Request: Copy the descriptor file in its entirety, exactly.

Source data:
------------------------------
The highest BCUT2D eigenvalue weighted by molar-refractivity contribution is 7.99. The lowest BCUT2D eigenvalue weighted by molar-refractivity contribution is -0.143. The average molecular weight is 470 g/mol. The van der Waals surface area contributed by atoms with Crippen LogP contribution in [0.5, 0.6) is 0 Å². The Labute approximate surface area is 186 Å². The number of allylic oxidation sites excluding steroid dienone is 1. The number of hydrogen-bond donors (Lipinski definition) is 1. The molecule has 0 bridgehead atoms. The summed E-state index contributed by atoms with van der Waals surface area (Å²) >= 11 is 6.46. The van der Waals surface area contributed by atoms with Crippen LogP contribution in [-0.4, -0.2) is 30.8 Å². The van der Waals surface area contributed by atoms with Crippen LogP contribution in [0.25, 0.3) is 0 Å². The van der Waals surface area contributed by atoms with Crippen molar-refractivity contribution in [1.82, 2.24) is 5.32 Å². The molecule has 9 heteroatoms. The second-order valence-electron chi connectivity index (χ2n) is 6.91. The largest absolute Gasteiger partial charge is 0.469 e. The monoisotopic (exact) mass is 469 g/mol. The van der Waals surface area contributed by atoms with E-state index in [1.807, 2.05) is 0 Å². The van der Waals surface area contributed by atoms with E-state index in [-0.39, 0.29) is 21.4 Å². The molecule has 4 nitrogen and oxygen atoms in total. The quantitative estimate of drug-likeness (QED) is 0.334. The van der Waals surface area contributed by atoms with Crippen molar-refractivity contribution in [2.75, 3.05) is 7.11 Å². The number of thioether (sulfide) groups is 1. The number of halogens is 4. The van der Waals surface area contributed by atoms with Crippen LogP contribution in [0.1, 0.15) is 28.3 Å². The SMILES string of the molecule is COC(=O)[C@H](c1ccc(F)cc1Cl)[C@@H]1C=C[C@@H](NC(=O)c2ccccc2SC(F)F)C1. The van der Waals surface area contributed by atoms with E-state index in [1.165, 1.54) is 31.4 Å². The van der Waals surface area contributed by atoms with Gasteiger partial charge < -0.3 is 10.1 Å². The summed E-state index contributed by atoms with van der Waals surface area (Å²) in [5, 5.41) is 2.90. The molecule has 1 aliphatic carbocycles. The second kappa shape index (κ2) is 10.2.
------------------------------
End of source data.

The highest BCUT2D eigenvalue weighted by molar-refractivity contribution is 7.99. The lowest BCUT2D eigenvalue weighted by molar-refractivity contribution is -0.143. The average molecular weight is 470 g/mol. The van der Waals surface area contributed by atoms with Crippen LogP contribution in [0.5, 0.6) is 0 Å². The Labute approximate surface area is 186 Å². The number of allylic oxidation sites excluding steroid dienone is 1. The number of hydrogen-bond donors (Lipinski definition) is 1. The molecule has 0 bridgehead atoms. The summed E-state index contributed by atoms with van der Waals surface area (Å²) >= 11 is 6.46. The van der Waals surface area contributed by atoms with Crippen LogP contribution in [-0.4, -0.2) is 30.8 Å². The van der Waals surface area contributed by atoms with Crippen LogP contribution in [0.25, 0.3) is 0 Å². The van der Waals surface area contributed by atoms with Crippen molar-refractivity contribution in [1.82, 2.24) is 5.32 Å². The molecule has 9 heteroatoms. The second-order valence-electron chi connectivity index (χ2n) is 6.91. The largest absolute Gasteiger partial charge is 0.469 e. The monoisotopic (exact) mass is 469 g/mol. The van der Waals surface area contributed by atoms with E-state index in [1.807, 2.05) is 0 Å². The van der Waals surface area contributed by atoms with E-state index in [-0.39, 0.29) is 21.4 Å². The molecule has 4 nitrogen and oxygen atoms in total. The quantitative estimate of drug-likeness (QED) is 0.334. The van der Waals surface area contributed by atoms with Crippen molar-refractivity contribution in [2.75, 3.05) is 7.11 Å². The number of thioether (sulfide) groups is 1. The number of halogens is 4. The van der Waals surface area contributed by atoms with Crippen LogP contribution in [0.1, 0.15) is 28.3 Å². The SMILES string of the molecule is COC(=O)[C@H](c1ccc(F)cc1Cl)[C@@H]1C=C[C@@H](NC(=O)c2ccccc2SC(F)F)C1. The van der Waals surface area contributed by atoms with E-state index in [1.165, 1.54) is 31.4 Å². The van der Waals surface area contributed by atoms with Gasteiger partial charge < -0.3 is 10.1 Å². The summed E-state index contributed by atoms with van der Waals surface area (Å²) in [5, 5.41) is 2.90. The molecule has 1 aliphatic carbocycles. The second kappa shape index (κ2) is 10.2.